And while that heckuva guy was doing a heckuva job — and let’s say he really, really was a heckuva guy doing a heckuva job — there was poor Lazarus at his gate, hurting and hungry and hopeless.
And the two never met — at least, not on this side of the here-after.
But then, as the story goes:
The poor man died and was carried away by the angels to be with Abraham. The rich man also died and was buried. In Hades, where he was being tormented, he looked up and saw Abraham far away with Lazarus by his side.
Here it is, my friends. Snapshot #2: Two eternal homes.
One, the home of faith-filled Abraham; the other, hopeless Hades.
What we might call heaven and hell.
One is where the angels took the poor man Lazarus to be with Abraham; the other is where the rich man was sent to be tormented.
Heckuva job, huh, Rich Guy? Unfair! We might cry “Foul!” We don’t know one thing that the rich man did to deserve this. Not one thing.
Does our story say Rich Guy was bad or evil or lacking in any way? No.
Does our story say anything at all about Rich Guy rejecting God? No.
But now — now — Rich Guy would give anything — “have mercy on me” — for just a drop of water from the tip of the finger of Lazarus to cool his burning tongue.
My, oh my, oh my! How the tables have turned!
Heavenly Abraham tells it like it is to Rich Guy: “Child, remember that during your lifetime you received your good things, and Lazarus in like manner evil things; but now he is comforted here, and you are in agony.” [Luke 16:25]
Can’t you just see Rich Guy rewinding his life back through all that he had done and all that he accomplished and all the people who adored him and all those appreciation plaques on the wall and his wise investment strategies … and that house … with the gate … and — oh yeah, there was that poor sick homeless guy …
The rich man in this story is not necessarily evil. It’s just that his life is HIS life — lived HIS way — for his OWN people and his own kind — reaching his own goals and success milestones — behind the gate.
The judgment is not against being rich. The judgment is against buying into measures of success that don’t measure relationship making and risk taking and lives saved, “on earth as it is in heaven.”
We’ve been warned of the consequences of playing it safe and doing one “heckuva job” behind the gate — just as surely as Federal officials received advance notice of Hurricane Katrina’s landfall, and that it would be devastating, and that the levees would be overtopped or breached and broken. Yet, in the days after that hurricane hit, the persistent refrain was that “No one could have anticipated …” the flooding and the death toll and the disintegration of the levees.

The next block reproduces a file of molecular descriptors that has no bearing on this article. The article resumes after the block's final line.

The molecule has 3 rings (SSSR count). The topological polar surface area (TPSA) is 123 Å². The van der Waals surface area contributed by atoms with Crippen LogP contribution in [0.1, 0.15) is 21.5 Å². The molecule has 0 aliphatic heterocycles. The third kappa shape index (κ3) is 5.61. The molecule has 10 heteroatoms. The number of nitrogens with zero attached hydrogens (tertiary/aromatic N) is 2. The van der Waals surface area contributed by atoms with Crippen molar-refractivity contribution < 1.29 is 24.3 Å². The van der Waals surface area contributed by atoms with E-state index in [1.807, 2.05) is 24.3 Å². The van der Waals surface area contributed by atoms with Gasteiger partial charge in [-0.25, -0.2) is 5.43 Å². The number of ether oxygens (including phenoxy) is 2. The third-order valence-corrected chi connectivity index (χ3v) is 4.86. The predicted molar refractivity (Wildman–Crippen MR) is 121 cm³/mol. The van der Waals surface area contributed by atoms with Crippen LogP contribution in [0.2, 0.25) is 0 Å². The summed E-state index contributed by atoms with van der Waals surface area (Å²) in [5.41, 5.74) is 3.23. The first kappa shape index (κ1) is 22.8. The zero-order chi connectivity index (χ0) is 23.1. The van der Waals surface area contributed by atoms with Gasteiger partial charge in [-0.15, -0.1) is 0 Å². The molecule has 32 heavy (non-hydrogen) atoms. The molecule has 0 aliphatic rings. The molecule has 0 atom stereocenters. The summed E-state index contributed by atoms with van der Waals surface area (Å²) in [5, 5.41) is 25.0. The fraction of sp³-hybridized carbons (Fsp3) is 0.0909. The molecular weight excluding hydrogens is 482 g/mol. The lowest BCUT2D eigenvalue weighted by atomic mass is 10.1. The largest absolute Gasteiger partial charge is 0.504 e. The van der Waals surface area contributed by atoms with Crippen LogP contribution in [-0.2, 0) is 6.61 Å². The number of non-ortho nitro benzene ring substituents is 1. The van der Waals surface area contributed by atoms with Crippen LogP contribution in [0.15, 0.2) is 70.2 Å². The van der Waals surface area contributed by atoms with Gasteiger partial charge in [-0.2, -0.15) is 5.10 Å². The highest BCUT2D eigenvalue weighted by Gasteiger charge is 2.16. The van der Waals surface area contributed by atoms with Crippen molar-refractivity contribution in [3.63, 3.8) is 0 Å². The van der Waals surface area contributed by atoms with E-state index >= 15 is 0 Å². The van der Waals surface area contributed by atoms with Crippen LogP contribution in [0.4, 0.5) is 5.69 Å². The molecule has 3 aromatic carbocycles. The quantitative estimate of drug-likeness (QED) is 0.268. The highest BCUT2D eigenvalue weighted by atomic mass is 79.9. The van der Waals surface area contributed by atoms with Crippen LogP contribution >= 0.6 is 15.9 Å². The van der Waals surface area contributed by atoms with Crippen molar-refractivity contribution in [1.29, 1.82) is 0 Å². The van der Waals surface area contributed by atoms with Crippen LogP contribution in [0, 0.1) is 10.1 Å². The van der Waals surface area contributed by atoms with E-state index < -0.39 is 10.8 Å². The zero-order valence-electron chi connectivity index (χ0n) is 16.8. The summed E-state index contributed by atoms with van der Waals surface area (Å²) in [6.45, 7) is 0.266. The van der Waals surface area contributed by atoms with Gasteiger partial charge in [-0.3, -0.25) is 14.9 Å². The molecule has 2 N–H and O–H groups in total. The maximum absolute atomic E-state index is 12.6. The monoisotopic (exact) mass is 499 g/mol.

As the church, we have been warned and we have even said, “Yes, we know. Our Job One is doing mission and outreach with our community and in the world.”
And we will . . . As soon as our own house is in order.
We will get to know who is outside OUR gate . . .
just as soon as we have more money . . .
as soon as we settle that business thing . . .
as soon as we get more members to do the work of the church . . .
as soon as we call a new pastor.
We might even say, “Mission and service? Great thing for the youth to do, and the young adults.”
Church life, done by the standards of your business or even your own family, is organized to do “a heckuva job” behind the gate.
Who could have anticipated that the evaluation of how well the church does its job will be made by someone outside the gate who would NEVER EVER THINK of coming IN here?
How fair is it that someone we don’t know yet is the only possible source of the story of how THE CHURCH in their neighborhood has been faithful in extravagantly sharing the good news of Jesus Christ?
How can we possibly be expected to know which stranger out there will be the one to bear witness to how the church on the corner has been faithful in generously sharing God’s healing and redeeming love — out there?
Yes, there are pressures to play it safe:
— to get our own house in order before going out there
— to keep the faith instead of sharing it
— to hold onto life eternal instead of giving it away
— to settle for surviving rather than thriving.
We may be ready OR NOT. Someone out there is waiting. TODAY might be the very best day to go ahead and use the very abundant blessings God has given us to be a blessing to others.
In the end, we are not looking for a slap on the back and a hearty “Heckuva job.”
We will rejoice to hear, “Well done, thou good and faithful servants.” Amen.